Margerit Roger, M.Ed. of Eupraxia Training is a program planner, evaluator and trainer who has worked with community-based organizations, industry, post-secondaries, labour organizations, and provincial and federal governments. Her impact evaluation work is grounded in Theory of Change, social impact analysis, and SROI in an effort to more effectively describe the critical “ripple effect” created by organizations that support vulnerable and marginalized populations. As a result, she feels strongly that the Common Approach and the Common Foundations provide an important strategic and communication tool for impact-oriented practitioners who work in the social purpose sector. Additional guests will be introduced during the webinar.
Co-ops inevitably overlap with other movements and in this webinar we will explore how worker co-ops fit into the Social and Solidarity Economy and with social enterprises. We invite participants to come with ideas of how to better partner in these spaces for mutual benefit, and have ideas on how CWCF can partner for the benefit of the worker co-op movement.
Definitions: What is the Social Economy? What is the Solidarity Economy? What are Social Enterprises?
How do worker co-ops fit into each of these?
What is the value of having worker co-ops link with the Social and Solidarity Economy?
Where is this collaboration working well?
- What are the ways in which your worker co-op already collaborates in the Social & Solidarity Economy? With Social Enterprises or other enterprises / organizations? What are the challenges, and the benefits?
- What are some additional ways you think that your worker co-op may be able to partner in these spaces? What would your co-op hope to obtain, and what can it give, in such a partnership(s)?
- CWCF has partnered in the past most significantly with co-op associations (CMC, provincial co-op associations, CICOPA). What other entities in the Social & Solidarity Economy do you think CWCF should consider collaborating? For what purpose?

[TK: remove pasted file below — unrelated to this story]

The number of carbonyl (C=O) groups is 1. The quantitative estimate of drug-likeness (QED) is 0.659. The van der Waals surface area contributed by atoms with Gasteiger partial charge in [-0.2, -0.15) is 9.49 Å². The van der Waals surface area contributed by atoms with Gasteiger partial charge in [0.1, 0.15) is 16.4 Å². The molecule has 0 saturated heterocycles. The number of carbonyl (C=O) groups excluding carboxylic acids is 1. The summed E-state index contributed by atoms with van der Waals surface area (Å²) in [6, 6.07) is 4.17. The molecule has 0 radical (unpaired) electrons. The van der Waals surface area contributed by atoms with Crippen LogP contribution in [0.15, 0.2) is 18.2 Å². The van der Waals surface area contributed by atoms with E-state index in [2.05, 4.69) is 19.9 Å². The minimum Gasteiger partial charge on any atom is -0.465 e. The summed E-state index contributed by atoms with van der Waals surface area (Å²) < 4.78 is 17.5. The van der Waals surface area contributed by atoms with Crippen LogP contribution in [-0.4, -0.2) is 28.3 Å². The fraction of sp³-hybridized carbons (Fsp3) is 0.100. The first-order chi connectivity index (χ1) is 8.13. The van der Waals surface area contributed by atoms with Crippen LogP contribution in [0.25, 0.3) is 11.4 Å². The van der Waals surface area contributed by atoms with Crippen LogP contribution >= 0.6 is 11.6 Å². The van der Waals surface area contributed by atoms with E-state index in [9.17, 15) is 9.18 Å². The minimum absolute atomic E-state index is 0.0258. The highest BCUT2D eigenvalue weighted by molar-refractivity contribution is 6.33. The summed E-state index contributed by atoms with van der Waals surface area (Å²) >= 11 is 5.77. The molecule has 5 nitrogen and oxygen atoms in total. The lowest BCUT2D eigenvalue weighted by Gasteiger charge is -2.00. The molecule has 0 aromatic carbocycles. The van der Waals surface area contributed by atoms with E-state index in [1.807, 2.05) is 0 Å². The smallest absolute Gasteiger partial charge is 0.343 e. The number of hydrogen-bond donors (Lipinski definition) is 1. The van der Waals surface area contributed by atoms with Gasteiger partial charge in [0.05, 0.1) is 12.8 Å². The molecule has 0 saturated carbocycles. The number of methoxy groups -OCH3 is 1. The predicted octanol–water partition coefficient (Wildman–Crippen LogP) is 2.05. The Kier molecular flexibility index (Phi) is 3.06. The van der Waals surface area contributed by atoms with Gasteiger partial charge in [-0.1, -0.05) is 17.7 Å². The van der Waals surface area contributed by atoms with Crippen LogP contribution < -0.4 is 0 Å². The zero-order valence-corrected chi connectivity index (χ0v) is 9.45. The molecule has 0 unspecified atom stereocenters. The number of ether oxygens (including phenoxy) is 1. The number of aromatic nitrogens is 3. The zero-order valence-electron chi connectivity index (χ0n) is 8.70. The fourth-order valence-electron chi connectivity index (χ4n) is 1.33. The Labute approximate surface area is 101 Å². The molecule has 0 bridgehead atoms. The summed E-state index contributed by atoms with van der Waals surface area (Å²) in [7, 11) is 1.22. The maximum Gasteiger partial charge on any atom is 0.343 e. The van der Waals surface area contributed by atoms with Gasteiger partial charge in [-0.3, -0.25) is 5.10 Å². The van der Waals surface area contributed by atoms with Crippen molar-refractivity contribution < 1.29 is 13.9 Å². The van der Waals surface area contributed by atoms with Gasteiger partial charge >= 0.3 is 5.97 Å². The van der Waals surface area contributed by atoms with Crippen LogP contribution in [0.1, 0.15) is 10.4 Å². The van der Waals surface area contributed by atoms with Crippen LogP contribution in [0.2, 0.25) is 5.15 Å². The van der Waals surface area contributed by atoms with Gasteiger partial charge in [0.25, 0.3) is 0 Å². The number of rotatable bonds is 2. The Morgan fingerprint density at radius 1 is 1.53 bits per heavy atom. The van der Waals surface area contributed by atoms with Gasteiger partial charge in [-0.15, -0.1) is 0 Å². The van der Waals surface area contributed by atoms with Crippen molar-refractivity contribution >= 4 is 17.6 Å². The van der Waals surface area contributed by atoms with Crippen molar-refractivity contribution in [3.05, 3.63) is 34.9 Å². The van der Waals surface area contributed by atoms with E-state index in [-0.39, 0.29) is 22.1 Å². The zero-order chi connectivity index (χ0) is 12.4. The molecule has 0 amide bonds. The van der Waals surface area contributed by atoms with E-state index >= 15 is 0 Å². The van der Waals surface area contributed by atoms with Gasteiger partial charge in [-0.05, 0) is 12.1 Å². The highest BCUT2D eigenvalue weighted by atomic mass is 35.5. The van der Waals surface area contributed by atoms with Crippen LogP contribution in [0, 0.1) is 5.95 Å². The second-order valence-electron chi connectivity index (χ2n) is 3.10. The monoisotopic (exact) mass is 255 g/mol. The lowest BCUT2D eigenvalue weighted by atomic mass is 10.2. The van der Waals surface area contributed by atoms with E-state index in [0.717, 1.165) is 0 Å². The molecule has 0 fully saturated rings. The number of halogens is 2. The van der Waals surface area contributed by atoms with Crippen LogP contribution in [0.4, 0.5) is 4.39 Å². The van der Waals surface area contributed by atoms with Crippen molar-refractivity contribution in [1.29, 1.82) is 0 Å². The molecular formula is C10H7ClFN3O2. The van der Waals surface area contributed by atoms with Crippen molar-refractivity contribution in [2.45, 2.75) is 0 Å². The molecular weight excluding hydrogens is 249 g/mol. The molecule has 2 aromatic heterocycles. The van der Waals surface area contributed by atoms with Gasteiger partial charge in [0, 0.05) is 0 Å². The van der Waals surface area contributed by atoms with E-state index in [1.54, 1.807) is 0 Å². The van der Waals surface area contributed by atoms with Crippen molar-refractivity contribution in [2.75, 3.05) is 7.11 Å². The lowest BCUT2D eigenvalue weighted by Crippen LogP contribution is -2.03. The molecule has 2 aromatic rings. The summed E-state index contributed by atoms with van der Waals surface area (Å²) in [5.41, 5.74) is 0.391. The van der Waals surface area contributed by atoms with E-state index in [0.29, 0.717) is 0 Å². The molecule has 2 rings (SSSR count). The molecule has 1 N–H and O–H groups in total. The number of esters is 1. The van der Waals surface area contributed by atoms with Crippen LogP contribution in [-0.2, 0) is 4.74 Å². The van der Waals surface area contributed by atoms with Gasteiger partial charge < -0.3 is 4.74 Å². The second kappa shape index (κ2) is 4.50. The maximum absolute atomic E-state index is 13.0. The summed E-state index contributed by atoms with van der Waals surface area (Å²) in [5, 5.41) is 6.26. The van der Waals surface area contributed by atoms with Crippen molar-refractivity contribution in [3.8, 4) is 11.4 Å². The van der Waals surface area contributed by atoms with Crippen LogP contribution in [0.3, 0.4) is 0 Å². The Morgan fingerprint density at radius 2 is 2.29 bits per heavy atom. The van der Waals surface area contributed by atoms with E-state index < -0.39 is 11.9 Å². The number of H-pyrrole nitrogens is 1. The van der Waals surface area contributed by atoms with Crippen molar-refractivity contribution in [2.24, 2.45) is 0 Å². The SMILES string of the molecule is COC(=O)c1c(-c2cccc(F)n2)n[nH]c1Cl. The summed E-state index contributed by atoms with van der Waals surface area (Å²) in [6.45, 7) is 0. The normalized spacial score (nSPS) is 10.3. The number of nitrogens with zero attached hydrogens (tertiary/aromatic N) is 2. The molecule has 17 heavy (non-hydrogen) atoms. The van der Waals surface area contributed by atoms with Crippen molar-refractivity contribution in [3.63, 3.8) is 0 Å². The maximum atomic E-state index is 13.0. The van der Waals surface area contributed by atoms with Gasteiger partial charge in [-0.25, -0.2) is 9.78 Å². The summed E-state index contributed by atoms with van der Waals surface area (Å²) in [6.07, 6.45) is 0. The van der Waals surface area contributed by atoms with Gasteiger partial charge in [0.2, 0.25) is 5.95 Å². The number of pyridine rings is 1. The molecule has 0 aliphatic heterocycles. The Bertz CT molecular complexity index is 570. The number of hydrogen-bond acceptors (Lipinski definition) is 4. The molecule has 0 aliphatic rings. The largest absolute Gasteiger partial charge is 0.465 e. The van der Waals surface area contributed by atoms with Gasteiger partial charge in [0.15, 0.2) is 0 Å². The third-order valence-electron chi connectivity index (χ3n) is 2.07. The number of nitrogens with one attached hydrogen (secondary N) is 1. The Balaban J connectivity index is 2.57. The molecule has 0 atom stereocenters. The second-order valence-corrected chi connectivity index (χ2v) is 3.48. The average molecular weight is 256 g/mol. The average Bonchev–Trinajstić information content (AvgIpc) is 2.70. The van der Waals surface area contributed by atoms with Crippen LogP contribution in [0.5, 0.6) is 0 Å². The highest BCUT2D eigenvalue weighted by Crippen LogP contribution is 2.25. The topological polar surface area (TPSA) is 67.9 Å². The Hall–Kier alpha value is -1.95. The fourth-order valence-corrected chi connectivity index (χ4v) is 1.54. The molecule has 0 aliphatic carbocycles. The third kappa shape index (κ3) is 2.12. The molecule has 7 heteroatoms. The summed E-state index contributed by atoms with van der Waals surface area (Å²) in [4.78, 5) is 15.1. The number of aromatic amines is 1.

About the Presenter:
Sonja Novkovic is a Professor of Economics and Academic director of the International Centre for Co-operative Management at Saint Mary’s University in Halifax, Canada. She is Chair of the International Co-operative Alliance Research Committee, past president of the International Association for the Economics of Participation (IAFEP) and a member of the NCBA Council of Economists.
Her research interests are in the field of economic democracy, including labor-managed and cooperative firms, social economy, and comparative economic systems. She is involved in the development of the CoopIndex diagnostic tool for worker cooperatives, and a four year research project on co-operative governance funded by FWO – Belgium. Her co-edited volumes include Co-operatives and the World of Work (Routledge, 2019); Cooperativism and Local Development in Cuba: An agenda for Democratic Transformation (Brill, 2018); and Co-operative Governance Fit to Build Resilience in the Face of Complexity (ICA, Brussels 2015).
Due to the global COVID-19 crisis, Association of Co-operative Educators (ACE) and Co-operatives and Mutuals Canada (CMC) decided to join forces to offer the Co-operation Virtual Instititutes (CVI).
These Co-operation Virtual Institutes (CVI) will bring together co-operators, researchers, academicians, community activists, collective entrepreneurs, civil servants, experts and co-operative educators who will exchange on current hot topics of the co-operative sector.
The Institutes are currently organized in two phases:
Phase 1: from June 15–24, 2020
Phase 2: from September 2020 to May 2021
Please note: Our physical ACE Institute in Vancouver, BC, Canada will be pushed to 2021. Once again, thank you for your continued support.